SUMMARY OF THE INVENTION
The present invention provides a mined ore processing apparatus that is operable as a sizing device in either a wet or dry process that screens, sorts and comminutes mined ore into granular material separating it from rocks and other large lump mineral materials found in situ. The invention is also operable as a crusher sizing device that comminutes mined ore into granular material and crushes oversized rock and other large lump mineral materials found in situ into and included with the granular material produced from comminution of the ore.
Moreover, the processing apparatus of the present invention is adapted for use to process the produced granular material into a slurry composition for hydrotransport. In the preferred embodiment, the mined ore processing apparatus of the present invention is portable to facilitate moving it from one location to another. Preferably it is adapted to process high volumes of mined ore material in a compact portable facility.
In one of its aspects the invention provides an ore processor bed having an upper surface portion adapted to receive mined ore material to be processed. The ore processor bed has a frame supporting at least two spacedly disposed rotating elements. The mined ore material is placed on the processor bed where it contacts the rotating elements and is processed into granular material as it passes along the processor bed and through the spacing between the rotating elements of the processor bed. Each of the rotating elements is independently operated to rotate in a clockwise or counter clockwise direction and at independent rates. The processor bed is orientable with respect to horizontal to provide a horizontal surface or incline. In one configuration, the mined ore material is contacted with a solvent and supplied to the processor bed. The solvent assists in processing the mined, ore material into granular material and to aid in dust reduction during the process. The solvent may be heated. In another configuration, the mined ore feed material is premixed with a solvent such as water before it is supplied to the processor bed. There are also applications where dry feed is added to the apparatus to produce dry products, that is, no solvent, such as water, is added. In the preferred embodiment, the produced granular material is received in a hopper vessel where solvent such as water is added to form a slurry composition facilitating fluid or hydro transport of the granular material in slurry form.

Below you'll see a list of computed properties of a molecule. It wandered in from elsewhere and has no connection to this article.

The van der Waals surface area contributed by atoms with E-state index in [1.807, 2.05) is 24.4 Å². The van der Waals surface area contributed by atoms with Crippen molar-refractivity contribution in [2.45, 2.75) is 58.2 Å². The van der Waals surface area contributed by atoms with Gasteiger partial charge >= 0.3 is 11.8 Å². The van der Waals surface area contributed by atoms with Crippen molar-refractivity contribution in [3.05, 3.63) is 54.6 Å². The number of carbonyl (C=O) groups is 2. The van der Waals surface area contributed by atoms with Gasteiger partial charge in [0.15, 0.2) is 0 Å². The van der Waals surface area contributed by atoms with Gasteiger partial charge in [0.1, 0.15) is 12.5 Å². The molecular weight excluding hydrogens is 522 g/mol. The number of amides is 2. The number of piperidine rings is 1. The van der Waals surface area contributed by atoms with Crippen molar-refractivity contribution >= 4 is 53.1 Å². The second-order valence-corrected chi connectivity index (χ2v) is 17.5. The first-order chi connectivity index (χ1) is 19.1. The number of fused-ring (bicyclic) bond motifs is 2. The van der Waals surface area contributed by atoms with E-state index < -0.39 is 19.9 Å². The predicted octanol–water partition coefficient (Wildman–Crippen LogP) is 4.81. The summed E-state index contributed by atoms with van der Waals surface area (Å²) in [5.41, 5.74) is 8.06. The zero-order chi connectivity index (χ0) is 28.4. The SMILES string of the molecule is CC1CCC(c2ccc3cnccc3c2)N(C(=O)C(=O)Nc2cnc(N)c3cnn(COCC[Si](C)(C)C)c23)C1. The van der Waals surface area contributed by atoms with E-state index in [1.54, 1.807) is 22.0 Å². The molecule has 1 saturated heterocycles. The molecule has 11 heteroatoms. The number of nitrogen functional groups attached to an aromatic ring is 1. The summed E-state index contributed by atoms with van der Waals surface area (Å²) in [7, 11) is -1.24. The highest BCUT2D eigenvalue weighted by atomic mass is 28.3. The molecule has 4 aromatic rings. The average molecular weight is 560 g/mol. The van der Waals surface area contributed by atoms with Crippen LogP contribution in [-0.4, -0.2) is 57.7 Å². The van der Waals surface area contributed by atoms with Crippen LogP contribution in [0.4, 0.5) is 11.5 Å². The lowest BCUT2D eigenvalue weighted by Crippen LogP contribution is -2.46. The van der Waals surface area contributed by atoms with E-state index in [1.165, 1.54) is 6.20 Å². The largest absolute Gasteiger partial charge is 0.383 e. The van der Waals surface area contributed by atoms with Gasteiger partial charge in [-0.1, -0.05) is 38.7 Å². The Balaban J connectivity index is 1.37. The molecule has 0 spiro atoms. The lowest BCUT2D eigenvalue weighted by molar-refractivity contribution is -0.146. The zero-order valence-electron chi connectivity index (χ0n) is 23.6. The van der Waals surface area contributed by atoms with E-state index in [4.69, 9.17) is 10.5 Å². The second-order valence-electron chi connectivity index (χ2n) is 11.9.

The preferred embodiments of the invention will now be described with reference to the drawings.
BRIEF DESCRIPTION OF THE DRAWINGS
FIG. 1 is an elevation partial cross-section view of the preferred embodiment of the invention.
FIG. 2 is an elevation partial cross-section view of an alternate embodiment of the invention including a crusher.
FIG. 3 is an elevation partial cross-section view of an alternate embodiment of the invention providing a feed hopper.
FIG. 4 shows an elevation partial cross-section view of the embodiment of FIG. 1 but in operation without a processor bed solvent supply and with the processor bed oriented horizontally above the slurry vessel.